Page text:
Venezuela: Rapper Defies New Ban Against Violent Images

OneChot profile picture

Days after Venezuelan President Chavez declared a month long ban on media's use of violent images,Venezuelan rapper OneChot is using social media to distribute his video criticizing the violence in Venezuela, triggering an investigation surrounding the video's release.

OneChot's video Rotten Town, directed by Hernan Jabes, is spreading through the web through online networks such as Facebook as well as twitter. Most of the comments support the artist and prompt others to watch the video, stating that it is a great form of national production, however some twitter users had something else to add to the mix:

As for the investigation process established against OneChot, Camilo Maldonado in twitter had something to say about it:

En este país nadie ve los videoclips de las bandas, a excepción de unos pocos. Abrirle una investigación a Rotten Town es tan estéril.

In this country no one sees band videos, except for a few people. Opening an investigation about Rotten Town is so sterile.

Tere de Souza criticized the choice of language, since the song is in English:

me gusta el video de rotten town! lo que me ladilla es que sea en ingles la letra… que maña tan estupida la del Vzolano… todo en ingles

I love the Rotten Town video! What annoys me is that the lyrics are in English… what a stupid habit of Venezuelans… everything in English.

Antonio Jordana wrote about the video's less than cheerful effects:

En reunión. En el break vimos el video de la canción Rotten Town. Ahora están todos depre.

In a meeting. During the break we saw the video for Rotten Town's song. Now everyone is depressed.

Here is a short excerpt of the lyrics :

Let me introduce you to Caracas, embassy of hell, land of murderers and shattas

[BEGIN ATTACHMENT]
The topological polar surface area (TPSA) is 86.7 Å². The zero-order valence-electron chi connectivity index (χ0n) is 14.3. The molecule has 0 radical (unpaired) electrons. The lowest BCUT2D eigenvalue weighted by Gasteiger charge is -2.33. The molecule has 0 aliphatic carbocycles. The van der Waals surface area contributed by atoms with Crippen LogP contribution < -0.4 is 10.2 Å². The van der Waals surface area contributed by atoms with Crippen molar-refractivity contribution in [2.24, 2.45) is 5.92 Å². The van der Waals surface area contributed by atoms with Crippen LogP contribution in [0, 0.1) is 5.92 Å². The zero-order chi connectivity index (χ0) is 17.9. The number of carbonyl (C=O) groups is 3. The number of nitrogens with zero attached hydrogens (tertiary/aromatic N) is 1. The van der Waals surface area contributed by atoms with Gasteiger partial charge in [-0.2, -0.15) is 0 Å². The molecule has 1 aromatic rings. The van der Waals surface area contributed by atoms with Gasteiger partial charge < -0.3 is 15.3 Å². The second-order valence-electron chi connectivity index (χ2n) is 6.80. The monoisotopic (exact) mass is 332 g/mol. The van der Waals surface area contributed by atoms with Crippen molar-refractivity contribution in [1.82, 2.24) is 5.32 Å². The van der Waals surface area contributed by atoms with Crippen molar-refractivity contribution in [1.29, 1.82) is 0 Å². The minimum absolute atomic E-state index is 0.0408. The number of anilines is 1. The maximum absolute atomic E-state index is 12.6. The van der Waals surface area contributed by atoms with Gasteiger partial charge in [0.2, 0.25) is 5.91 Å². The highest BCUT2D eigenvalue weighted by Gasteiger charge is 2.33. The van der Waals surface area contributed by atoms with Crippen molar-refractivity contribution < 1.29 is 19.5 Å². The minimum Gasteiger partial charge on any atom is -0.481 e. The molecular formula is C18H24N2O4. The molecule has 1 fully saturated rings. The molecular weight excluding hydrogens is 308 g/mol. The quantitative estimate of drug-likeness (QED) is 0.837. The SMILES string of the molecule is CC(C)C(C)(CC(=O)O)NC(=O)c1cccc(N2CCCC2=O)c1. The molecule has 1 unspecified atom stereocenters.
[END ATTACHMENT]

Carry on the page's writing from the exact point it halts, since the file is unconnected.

Undred people die every week, we nuh live in war, country is full of freaks
We have more death than pakistan, Libano, Kosovo , Vietnam and Afganistan
We have planty mafia, we have planty Don, and we have some crazys killars with the fast machine guns [sic]

On the night of the video release, Juan David Chacón (OneChot) and director Hernán Jabes spoke about the video and how it is meant to spur reflection as a manifest to stop violence once and for all.

According to Jabes:

El video tiene un mensaje muy fuerte que nos compete. El concepto radica en la responsabilidad que tenemos todos, no sólo el Gobierno, sino también de cómo educamos, cómo somos como amigos, como seres humanos (…) El video apoya la letra de Onechot… es un grito de protesta

The video has a very strong message that concerns us. The concept lies in the responsibility we all have, not only the Government, but also in how we get educated, how we are as friends, how we are as humans (…) The video supports Onechot's lyrics… it is a scream of protest.

1 comment

  • Mariu

    I have never listen this song but for the things I have already read I thing everything is true. I was in my country (Venezuela) 2 weeks ago and it was very depresive. People does not change, they dont want to do anything to be differents. Everyday is worse.

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